Implications to Google

Everyone is now eagerly awaiting Google’s response. Many have joked today that Google will unveil “Google+ Home” at Google I/O. In all seriousness, now is a great time for Google to reflect on what is the future direction of Android, with Samsung commanding 40% of all Android shipments on the one hand and Facebook launching a direct take-over of Android’s user experience on the other.

Google could choose to close off Android in the sense that if you want Google’s services (Google Play, Gmail, Maps, Youtube) on your phone, you cannot use such a deep customization as Facebook Home; but that would also take Samsung’s TouchWiz as collateral damage, and I’m not sure Google’s ready for that confrontation yet. Of course, it could make special deals with Samsung so that TouchWiz is exempt, but that could make relationships with hardware vendors even more complicated (side deals everywhere).

Google could choose to make pinpointed counter offensives, such as cloning Facebook’s Chat Heads so that there’s less value in installing Home. But such services would quickly run into the same problems Google has on the web – it doesn’t own the social network. A fancy Android-only chat feature is of little use if you need to add your social network into it first. It could be a cool OTT app, but it won’t have access to the rich sharing and interactions that are happening on Facebook.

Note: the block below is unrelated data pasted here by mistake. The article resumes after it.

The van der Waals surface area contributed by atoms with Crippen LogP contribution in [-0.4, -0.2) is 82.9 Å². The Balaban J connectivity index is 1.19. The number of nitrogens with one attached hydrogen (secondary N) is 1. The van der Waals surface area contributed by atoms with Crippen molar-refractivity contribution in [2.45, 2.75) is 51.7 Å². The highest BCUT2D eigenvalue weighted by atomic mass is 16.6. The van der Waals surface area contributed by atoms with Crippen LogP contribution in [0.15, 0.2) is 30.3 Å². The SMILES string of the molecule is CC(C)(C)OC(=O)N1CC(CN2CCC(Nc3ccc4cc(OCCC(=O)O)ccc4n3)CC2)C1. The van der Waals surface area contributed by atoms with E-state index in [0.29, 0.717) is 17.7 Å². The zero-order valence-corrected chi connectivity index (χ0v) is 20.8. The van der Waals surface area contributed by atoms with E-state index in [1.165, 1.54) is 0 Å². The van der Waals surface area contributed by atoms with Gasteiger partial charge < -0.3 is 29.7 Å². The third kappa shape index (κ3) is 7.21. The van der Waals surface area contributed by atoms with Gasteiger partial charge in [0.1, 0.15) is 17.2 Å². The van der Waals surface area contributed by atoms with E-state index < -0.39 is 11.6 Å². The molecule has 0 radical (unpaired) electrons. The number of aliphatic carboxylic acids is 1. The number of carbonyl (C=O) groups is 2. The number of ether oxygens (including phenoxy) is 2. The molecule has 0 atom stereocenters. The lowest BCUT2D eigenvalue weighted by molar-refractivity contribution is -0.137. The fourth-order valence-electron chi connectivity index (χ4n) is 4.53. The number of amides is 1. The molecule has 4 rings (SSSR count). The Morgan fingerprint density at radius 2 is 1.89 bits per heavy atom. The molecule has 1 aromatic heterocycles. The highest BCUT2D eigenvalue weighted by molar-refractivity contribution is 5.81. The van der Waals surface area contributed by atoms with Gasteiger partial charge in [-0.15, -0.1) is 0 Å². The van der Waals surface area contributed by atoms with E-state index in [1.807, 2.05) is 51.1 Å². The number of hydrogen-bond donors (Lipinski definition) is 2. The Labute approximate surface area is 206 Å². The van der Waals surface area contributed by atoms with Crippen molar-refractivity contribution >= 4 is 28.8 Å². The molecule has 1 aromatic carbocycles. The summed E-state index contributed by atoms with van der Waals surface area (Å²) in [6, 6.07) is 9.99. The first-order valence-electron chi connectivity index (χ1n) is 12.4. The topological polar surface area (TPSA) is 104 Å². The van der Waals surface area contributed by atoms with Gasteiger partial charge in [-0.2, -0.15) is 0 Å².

Google could choose to stay the course and just focus on making Android and Google’s services on Android better. It could also focus on whatever plans it has for Motorola, should it go the direction of offering strong Google hardware. As long as users demand Gmail / Maps / Youtube, to a certain extent Google doesn’t need to respond. However, they will surely be constantly bothered by how Facebook has taken over all the real estate on their OS, which Facebook surely can use to promote other services in future.